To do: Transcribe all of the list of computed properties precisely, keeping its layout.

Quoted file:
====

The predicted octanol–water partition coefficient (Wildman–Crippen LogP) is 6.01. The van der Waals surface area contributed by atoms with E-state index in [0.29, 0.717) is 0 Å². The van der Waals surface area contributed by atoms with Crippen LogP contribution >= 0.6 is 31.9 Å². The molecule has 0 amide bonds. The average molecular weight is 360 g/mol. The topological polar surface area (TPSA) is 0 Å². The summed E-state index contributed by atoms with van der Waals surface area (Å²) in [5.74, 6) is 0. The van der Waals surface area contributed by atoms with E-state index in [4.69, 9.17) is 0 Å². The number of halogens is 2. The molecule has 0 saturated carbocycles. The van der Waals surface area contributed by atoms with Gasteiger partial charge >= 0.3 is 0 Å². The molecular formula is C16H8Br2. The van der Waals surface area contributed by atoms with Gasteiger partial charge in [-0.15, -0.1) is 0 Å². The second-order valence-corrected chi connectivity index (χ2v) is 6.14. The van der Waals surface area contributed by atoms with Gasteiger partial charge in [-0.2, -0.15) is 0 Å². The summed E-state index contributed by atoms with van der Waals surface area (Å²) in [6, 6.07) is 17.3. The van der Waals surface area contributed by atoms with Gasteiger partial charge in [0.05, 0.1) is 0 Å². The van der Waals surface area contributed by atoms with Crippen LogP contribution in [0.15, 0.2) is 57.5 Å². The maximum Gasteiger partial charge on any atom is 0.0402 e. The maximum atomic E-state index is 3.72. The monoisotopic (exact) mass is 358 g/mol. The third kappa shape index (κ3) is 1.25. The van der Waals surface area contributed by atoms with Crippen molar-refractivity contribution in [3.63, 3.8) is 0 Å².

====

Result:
The predicted octanol–water partition coefficient (Wildman–Crippen LogP) is 6.01. The van der Waals surface area contributed by atoms with E-state index in [0.29, 0.717) is 0 Å². The van der Waals surface area contributed by atoms with Crippen LogP contribution >= 0.6 is 31.9 Å². The molecule has 0 amide bonds. The average molecular weight is 360 g/mol. The topological polar surface area (TPSA) is 0 Å². The summed E-state index contributed by atoms with van der Waals surface area (Å²) in [5.74, 6) is 0. The van der Waals surface area contributed by atoms with E-state index in [4.69, 9.17) is 0 Å². The number of halogens is 2. The molecule has 0 saturated carbocycles. The van der Waals surface area contributed by atoms with Gasteiger partial charge >= 0.3 is 0 Å². The molecular formula is C16H8Br2. The van der Waals surface area contributed by atoms with Gasteiger partial charge in [-0.15, -0.1) is 0 Å². The second-order valence-corrected chi connectivity index (χ2v) is 6.14. The van der Waals surface area contributed by atoms with Gasteiger partial charge in [-0.2, -0.15) is 0 Å². The summed E-state index contributed by atoms with van der Waals surface area (Å²) in [6, 6.07) is 17.3. The van der Waals surface area contributed by atoms with Gasteiger partial charge in [0.05, 0.1) is 0 Å². The van der Waals surface area contributed by atoms with Crippen LogP contribution in [0.15, 0.2) is 57.5 Å². The maximum Gasteiger partial charge on any atom is 0.0402 e. The maximum atomic E-state index is 3.72. The monoisotopic (exact) mass is 358 g/mol. The third kappa shape index (κ3) is 1.25. The van der Waals surface area contributed by atoms with Crippen molar-refractivity contribution in [3.63, 3.8) is 0 Å².